Boris Johnson’s Trip to the United States: A Major Climate Success Ahead of COP26

With just over a month to go until COP26, Prime Minister Boris Johnson headed to the United States for the 76th UN General Assembly (UNGA) and for a series of meetings with American officials. While the overall success of the trip was mixed, with hopes of a UK-US trade deal dashed and continued disagreement over Northern Ireland, on climate change, the Prime Minister secured some important wins ahead of COP26.

In advance of the UNGA in New York, Prime Minister Johnson was quick to temper expectations, stating that there was a “six out of ten” chance that the global target of US$100 billion in climate finance commitments would be reached ahead of COP26. Expectations were lowered further when the leaders of major polluters including India, China and the United States opted to skip a meeting held by Prime Minister Johnson and U.N. Secretary-General António Guterres in New York the day before high-level general debates began.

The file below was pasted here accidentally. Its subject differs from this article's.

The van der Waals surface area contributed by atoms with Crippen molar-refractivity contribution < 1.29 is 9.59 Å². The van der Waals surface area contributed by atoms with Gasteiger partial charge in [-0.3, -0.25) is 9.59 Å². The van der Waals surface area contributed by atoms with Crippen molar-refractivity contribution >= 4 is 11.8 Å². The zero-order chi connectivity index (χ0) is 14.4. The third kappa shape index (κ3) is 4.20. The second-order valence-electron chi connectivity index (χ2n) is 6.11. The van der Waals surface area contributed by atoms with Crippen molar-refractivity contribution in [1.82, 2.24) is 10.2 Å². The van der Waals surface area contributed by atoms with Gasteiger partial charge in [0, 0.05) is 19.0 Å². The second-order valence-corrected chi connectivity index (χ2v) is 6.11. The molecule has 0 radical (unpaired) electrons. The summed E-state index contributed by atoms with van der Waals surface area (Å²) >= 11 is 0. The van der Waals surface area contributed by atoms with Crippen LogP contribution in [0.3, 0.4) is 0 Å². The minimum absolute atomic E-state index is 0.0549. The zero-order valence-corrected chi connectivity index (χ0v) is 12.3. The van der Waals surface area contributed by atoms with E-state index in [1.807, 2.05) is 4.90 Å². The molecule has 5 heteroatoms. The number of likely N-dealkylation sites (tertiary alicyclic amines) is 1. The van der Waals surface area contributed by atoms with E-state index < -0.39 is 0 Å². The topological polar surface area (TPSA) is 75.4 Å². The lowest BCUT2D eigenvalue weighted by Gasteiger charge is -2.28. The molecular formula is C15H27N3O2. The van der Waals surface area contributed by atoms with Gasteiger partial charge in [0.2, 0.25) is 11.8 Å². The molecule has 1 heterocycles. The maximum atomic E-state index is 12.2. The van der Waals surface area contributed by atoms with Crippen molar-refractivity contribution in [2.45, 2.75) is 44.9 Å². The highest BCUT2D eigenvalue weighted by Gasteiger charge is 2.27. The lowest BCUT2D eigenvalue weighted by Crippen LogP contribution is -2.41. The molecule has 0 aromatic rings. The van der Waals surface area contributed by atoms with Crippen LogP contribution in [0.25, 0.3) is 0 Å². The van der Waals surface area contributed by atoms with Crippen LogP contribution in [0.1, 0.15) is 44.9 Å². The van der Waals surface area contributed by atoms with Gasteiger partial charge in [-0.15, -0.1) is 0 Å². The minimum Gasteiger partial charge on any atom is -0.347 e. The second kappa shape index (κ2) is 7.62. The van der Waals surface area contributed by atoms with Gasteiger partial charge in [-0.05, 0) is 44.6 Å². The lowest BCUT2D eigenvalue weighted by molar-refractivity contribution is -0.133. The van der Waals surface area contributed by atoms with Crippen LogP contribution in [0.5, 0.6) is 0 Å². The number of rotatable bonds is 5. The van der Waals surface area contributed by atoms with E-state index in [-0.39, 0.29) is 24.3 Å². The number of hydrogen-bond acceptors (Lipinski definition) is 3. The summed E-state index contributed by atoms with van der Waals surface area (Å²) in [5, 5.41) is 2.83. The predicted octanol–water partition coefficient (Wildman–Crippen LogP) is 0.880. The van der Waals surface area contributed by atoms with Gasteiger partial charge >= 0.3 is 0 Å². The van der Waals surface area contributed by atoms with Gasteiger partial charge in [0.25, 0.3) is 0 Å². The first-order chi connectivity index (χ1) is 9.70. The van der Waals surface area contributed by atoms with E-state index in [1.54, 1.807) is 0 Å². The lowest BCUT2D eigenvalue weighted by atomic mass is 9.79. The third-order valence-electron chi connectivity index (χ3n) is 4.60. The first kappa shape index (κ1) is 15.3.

However, after a three-day tour of the United States, Prime Minister Johnson walked away with significant new climate commitments from the United States and China and a step closer to the UK’s ambition of “consigning coal to history”. A number of barriers to success at COP26 still remain, but the success of the Prime Minister’s trip to the United States will do much to build important momentum ahead of COP26.

Here are the key takeaways from the summit, and what it says about the potential for success at COP26:

  1. The world is closing in on the $100 billion climate finance target.

 In 2009, the world’s wealthiest nations committed to mobilising US $100 billion in climate finance per year by 2020 to support developing nations through the climate transition. However, the target has never been reached, and in 2019, the most recent year for which there is accurate data, only US $79.6bn in climate finance was mobilised, raising concerns over whether the target would be reached ahead of COP26.